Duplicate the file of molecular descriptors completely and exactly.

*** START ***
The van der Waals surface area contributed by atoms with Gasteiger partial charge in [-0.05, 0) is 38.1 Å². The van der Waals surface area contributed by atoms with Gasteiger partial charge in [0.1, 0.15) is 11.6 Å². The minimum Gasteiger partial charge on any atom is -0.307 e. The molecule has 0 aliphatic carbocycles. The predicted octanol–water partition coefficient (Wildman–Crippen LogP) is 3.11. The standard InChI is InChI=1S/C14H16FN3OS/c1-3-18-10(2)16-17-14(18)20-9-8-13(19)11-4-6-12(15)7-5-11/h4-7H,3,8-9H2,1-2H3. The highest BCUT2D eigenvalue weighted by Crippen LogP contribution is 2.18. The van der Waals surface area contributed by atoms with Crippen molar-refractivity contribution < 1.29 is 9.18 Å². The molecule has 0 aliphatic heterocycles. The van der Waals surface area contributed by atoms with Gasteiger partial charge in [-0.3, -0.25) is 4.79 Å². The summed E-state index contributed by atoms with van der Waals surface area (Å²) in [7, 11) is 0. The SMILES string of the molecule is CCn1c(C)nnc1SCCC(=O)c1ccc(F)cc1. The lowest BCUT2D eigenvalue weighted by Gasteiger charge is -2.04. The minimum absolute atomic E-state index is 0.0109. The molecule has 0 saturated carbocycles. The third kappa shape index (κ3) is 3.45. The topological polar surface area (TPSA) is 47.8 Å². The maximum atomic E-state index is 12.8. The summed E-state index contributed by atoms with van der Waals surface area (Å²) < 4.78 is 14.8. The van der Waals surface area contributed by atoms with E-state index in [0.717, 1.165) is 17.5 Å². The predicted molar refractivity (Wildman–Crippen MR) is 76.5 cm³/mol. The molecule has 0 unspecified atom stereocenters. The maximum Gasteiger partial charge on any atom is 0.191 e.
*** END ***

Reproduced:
The van der Waals surface area contributed by atoms with Gasteiger partial charge in [-0.05, 0) is 38.1 Å². The van der Waals surface area contributed by atoms with Gasteiger partial charge in [0.1, 0.15) is 11.6 Å². The minimum Gasteiger partial charge on any atom is -0.307 e. The molecule has 0 aliphatic carbocycles. The predicted octanol–water partition coefficient (Wildman–Crippen LogP) is 3.11. The standard InChI is InChI=1S/C14H16FN3OS/c1-3-18-10(2)16-17-14(18)20-9-8-13(19)11-4-6-12(15)7-5-11/h4-7H,3,8-9H2,1-2H3. The highest BCUT2D eigenvalue weighted by Crippen LogP contribution is 2.18. The van der Waals surface area contributed by atoms with Crippen molar-refractivity contribution < 1.29 is 9.18 Å². The molecule has 0 aliphatic heterocycles. The van der Waals surface area contributed by atoms with Gasteiger partial charge in [-0.3, -0.25) is 4.79 Å². The summed E-state index contributed by atoms with van der Waals surface area (Å²) in [7, 11) is 0. The SMILES string of the molecule is CCn1c(C)nnc1SCCC(=O)c1ccc(F)cc1. The lowest BCUT2D eigenvalue weighted by Gasteiger charge is -2.04. The minimum absolute atomic E-state index is 0.0109. The molecule has 0 saturated carbocycles. The third kappa shape index (κ3) is 3.45. The topological polar surface area (TPSA) is 47.8 Å². The maximum atomic E-state index is 12.8. The summed E-state index contributed by atoms with van der Waals surface area (Å²) < 4.78 is 14.8. The van der Waals surface area contributed by atoms with E-state index in [0.717, 1.165) is 17.5 Å². The predicted molar refractivity (Wildman–Crippen MR) is 76.5 cm³/mol. The molecule has 0 unspecified atom stereocenters. The maximum Gasteiger partial charge on any atom is 0.191 e.